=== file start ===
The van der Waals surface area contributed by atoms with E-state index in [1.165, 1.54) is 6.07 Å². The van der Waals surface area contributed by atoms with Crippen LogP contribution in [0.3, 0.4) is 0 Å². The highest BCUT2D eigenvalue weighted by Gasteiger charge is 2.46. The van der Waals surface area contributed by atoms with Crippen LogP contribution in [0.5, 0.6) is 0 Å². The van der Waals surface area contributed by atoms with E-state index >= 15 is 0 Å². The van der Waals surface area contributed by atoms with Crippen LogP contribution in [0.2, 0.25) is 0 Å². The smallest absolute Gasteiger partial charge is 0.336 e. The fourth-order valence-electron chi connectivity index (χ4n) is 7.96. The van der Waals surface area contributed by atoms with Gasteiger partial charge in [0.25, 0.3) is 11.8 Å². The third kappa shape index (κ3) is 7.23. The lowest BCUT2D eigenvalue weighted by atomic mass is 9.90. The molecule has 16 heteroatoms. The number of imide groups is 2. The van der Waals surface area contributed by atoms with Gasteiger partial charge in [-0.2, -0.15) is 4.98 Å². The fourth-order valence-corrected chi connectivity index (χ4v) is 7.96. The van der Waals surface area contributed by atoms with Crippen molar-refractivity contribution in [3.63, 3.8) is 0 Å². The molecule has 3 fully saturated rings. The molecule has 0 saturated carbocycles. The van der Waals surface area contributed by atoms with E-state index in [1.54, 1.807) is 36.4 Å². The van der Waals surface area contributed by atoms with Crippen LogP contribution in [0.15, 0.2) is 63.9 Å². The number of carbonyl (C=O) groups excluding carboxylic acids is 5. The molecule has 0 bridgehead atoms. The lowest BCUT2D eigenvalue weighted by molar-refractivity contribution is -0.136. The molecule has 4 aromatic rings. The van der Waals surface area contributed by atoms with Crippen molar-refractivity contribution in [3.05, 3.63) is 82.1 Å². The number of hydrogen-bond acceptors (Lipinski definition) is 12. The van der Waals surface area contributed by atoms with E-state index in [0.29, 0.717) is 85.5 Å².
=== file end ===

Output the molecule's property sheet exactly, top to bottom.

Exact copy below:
The van der Waals surface area contributed by atoms with E-state index in [1.165, 1.54) is 6.07 Å². The van der Waals surface area contributed by atoms with Crippen LogP contribution in [0.3, 0.4) is 0 Å². The highest BCUT2D eigenvalue weighted by Gasteiger charge is 2.46. The van der Waals surface area contributed by atoms with Crippen LogP contribution in [0.5, 0.6) is 0 Å². The van der Waals surface area contributed by atoms with E-state index >= 15 is 0 Å². The van der Waals surface area contributed by atoms with Crippen LogP contribution in [0.2, 0.25) is 0 Å². The smallest absolute Gasteiger partial charge is 0.336 e. The fourth-order valence-electron chi connectivity index (χ4n) is 7.96. The van der Waals surface area contributed by atoms with Gasteiger partial charge in [0.25, 0.3) is 11.8 Å². The third kappa shape index (κ3) is 7.23. The lowest BCUT2D eigenvalue weighted by atomic mass is 9.90. The molecule has 16 heteroatoms. The number of imide groups is 2. The van der Waals surface area contributed by atoms with Gasteiger partial charge in [-0.2, -0.15) is 4.98 Å². The fourth-order valence-corrected chi connectivity index (χ4v) is 7.96. The van der Waals surface area contributed by atoms with Crippen molar-refractivity contribution in [3.63, 3.8) is 0 Å². The molecule has 3 fully saturated rings. The molecule has 0 saturated carbocycles. The van der Waals surface area contributed by atoms with E-state index in [1.54, 1.807) is 36.4 Å². The van der Waals surface area contributed by atoms with Crippen LogP contribution in [0.15, 0.2) is 63.9 Å². The number of carbonyl (C=O) groups excluding carboxylic acids is 5. The molecule has 0 bridgehead atoms. The lowest BCUT2D eigenvalue weighted by molar-refractivity contribution is -0.136. The molecule has 4 aromatic rings. The van der Waals surface area contributed by atoms with Crippen molar-refractivity contribution in [3.05, 3.63) is 82.1 Å². The number of hydrogen-bond acceptors (Lipinski definition) is 12. The van der Waals surface area contributed by atoms with E-state index in [0.29, 0.717) is 85.5 Å².